The vectors mapped to 0 by the function u are precisely those vectors lying in the (n - 1)-dimensional subspace (called a hyperplane) of V that is perpendicular to u, which represents the kernel of u. Vice versa, for every (n - 1)-dimensional subspace of V there is a function in V* (unique up to scalings) mapping this subspace to 0, namely u such that u is perpendicular to the subspace. This makes it natural to define, for a given basis (v1,..., vn) of V, a basis (1,..., n) of V* such that i(vj) = ij. With the identification of V* with V, the row vector i read as a column vector is a vector , such that is perpendicular to vj for j i and = 1. The basis (,..., ) is then called the dual basis of (v1,..., vn).

The different types of dual lattices share the property that they have a primitive basis of the form (1v1*, 2v2*,... nvn*), i.e. such that the ith basis vector lies on the line perpendicular to all vj with j i.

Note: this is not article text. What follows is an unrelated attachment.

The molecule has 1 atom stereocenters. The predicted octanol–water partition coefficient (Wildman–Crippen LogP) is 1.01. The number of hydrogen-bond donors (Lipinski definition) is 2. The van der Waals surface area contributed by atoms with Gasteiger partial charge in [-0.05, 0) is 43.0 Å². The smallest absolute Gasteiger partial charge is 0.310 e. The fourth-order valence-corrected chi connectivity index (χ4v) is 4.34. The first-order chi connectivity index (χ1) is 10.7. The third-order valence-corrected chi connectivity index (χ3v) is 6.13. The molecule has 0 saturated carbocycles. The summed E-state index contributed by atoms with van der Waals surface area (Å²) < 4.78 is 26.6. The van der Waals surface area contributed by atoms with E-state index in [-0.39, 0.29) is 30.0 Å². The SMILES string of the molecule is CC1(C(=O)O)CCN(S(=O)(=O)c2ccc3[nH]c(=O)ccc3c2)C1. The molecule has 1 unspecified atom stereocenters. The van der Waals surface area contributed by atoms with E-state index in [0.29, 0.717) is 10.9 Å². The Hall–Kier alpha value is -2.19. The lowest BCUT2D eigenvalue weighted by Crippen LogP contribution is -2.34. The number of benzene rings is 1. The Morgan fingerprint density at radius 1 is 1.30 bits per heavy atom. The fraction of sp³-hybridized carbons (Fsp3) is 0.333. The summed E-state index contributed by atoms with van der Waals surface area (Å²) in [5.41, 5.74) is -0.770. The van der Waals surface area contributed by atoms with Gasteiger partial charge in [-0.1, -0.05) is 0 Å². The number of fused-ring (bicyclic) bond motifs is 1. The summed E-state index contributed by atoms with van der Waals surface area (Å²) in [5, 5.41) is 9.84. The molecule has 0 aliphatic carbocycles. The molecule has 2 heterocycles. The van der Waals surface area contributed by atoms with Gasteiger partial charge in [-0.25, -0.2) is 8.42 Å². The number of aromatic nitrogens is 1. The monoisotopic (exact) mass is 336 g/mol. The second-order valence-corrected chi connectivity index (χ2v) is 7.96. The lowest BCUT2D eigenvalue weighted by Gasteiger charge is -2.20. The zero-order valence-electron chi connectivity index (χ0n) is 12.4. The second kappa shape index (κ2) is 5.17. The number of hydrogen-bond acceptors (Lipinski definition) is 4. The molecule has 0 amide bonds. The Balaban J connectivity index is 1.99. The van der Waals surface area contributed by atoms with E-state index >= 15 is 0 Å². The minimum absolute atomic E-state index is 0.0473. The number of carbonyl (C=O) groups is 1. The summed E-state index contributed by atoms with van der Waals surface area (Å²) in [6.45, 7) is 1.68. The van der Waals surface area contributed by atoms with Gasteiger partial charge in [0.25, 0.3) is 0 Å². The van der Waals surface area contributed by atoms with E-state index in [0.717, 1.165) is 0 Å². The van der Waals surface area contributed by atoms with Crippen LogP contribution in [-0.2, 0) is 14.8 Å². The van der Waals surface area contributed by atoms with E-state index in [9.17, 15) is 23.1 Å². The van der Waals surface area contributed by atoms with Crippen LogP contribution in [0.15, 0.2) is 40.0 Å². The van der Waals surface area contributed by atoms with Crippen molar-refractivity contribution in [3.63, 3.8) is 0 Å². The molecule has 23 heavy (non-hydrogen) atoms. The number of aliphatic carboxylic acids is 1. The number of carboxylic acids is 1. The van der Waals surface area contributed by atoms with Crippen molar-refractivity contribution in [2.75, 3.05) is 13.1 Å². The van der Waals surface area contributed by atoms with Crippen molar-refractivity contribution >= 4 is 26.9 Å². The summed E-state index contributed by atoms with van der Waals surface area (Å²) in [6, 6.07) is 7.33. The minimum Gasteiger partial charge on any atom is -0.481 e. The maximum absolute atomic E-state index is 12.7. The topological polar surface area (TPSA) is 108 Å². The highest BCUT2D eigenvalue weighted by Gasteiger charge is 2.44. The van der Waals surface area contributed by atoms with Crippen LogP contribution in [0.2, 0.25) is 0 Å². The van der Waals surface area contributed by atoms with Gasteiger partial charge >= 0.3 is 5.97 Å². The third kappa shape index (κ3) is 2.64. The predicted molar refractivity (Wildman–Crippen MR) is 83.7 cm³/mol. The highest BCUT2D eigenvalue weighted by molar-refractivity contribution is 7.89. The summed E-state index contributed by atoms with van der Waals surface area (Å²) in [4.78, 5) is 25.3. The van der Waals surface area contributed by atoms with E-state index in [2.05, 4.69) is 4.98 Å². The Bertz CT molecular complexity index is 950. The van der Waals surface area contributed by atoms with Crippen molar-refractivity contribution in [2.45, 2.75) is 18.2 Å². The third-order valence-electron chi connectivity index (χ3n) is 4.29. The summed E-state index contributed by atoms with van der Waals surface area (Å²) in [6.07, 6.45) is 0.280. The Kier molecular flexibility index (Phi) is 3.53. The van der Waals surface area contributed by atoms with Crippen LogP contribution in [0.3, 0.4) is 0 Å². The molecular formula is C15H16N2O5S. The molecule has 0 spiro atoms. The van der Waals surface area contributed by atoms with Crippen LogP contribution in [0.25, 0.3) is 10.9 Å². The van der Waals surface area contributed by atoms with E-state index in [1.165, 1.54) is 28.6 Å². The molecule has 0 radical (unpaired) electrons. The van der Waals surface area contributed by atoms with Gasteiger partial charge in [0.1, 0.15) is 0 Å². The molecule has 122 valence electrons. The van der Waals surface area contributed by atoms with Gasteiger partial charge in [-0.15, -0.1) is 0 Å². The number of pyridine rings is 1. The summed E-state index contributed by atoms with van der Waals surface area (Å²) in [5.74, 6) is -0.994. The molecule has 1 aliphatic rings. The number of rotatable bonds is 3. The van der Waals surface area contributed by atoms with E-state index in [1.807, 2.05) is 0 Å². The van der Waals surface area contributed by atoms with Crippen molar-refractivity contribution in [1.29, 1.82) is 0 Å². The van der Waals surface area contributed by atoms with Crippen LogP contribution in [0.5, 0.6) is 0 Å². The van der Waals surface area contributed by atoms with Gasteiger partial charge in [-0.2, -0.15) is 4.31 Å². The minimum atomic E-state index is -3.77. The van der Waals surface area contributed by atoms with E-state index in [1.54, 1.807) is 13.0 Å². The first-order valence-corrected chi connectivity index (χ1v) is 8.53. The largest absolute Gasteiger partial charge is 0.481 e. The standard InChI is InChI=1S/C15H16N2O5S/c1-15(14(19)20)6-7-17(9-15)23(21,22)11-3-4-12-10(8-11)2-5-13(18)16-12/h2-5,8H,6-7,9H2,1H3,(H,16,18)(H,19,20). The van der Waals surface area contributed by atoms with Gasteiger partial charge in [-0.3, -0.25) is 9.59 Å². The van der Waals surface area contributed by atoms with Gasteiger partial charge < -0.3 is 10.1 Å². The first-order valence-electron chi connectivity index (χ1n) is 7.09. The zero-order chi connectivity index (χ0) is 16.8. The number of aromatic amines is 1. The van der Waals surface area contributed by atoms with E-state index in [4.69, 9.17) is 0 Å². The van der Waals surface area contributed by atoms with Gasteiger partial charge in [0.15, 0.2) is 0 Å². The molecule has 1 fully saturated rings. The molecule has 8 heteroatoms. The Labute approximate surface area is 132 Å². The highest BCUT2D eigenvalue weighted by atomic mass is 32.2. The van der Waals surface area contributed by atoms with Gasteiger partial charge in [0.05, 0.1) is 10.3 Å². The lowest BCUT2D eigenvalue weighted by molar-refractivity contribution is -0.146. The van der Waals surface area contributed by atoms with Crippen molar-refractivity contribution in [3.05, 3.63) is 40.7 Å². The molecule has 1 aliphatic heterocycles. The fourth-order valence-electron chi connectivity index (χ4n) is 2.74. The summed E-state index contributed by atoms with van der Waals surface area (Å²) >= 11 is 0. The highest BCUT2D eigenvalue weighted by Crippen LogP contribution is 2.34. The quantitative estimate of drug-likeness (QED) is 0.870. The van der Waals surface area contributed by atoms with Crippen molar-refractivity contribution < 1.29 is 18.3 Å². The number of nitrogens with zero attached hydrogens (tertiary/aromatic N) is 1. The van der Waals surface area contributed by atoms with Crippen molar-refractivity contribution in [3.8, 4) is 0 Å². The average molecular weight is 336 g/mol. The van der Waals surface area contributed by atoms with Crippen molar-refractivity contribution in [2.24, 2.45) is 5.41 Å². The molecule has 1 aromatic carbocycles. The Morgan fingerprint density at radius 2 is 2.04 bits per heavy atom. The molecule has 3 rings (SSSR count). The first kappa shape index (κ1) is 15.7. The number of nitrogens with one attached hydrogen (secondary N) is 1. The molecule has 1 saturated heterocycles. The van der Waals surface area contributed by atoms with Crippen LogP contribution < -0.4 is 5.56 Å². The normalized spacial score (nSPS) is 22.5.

For the special case of V = , the vector product is a convenient means of finding the dual lattices, since for (a, b, c) the basis (b × c, c × a, a × b) fulfils the required orthogonality conditions and the vectors only have to be scaled as desired.

We note that the two dual spaces occur naturally in crystallography. The point space En is an affine space with underlying vector space V = , i.e. every point of En is obtained as the translation of a single (but arbitrary) point of En by all vectors of V. The dual space V* of V (identified with V) is the vector space in which the face normals and reciprocal lattice vectors reside.

### 7. Conclusions

The Bravais polar lattice is a natural intermediate between morphological and diffraction studies of crystals, both considering vectors that are normal to certain planes in direct space. The construction of the Bravais polar lattice is intuitive and facilitates a good understanding of the reciprocal lattice before any diffraction experiment is performed.

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J. Appl. Cryst. (2010). 43, 1144-1149   [ doi:10.1107/S0021889810023915 ]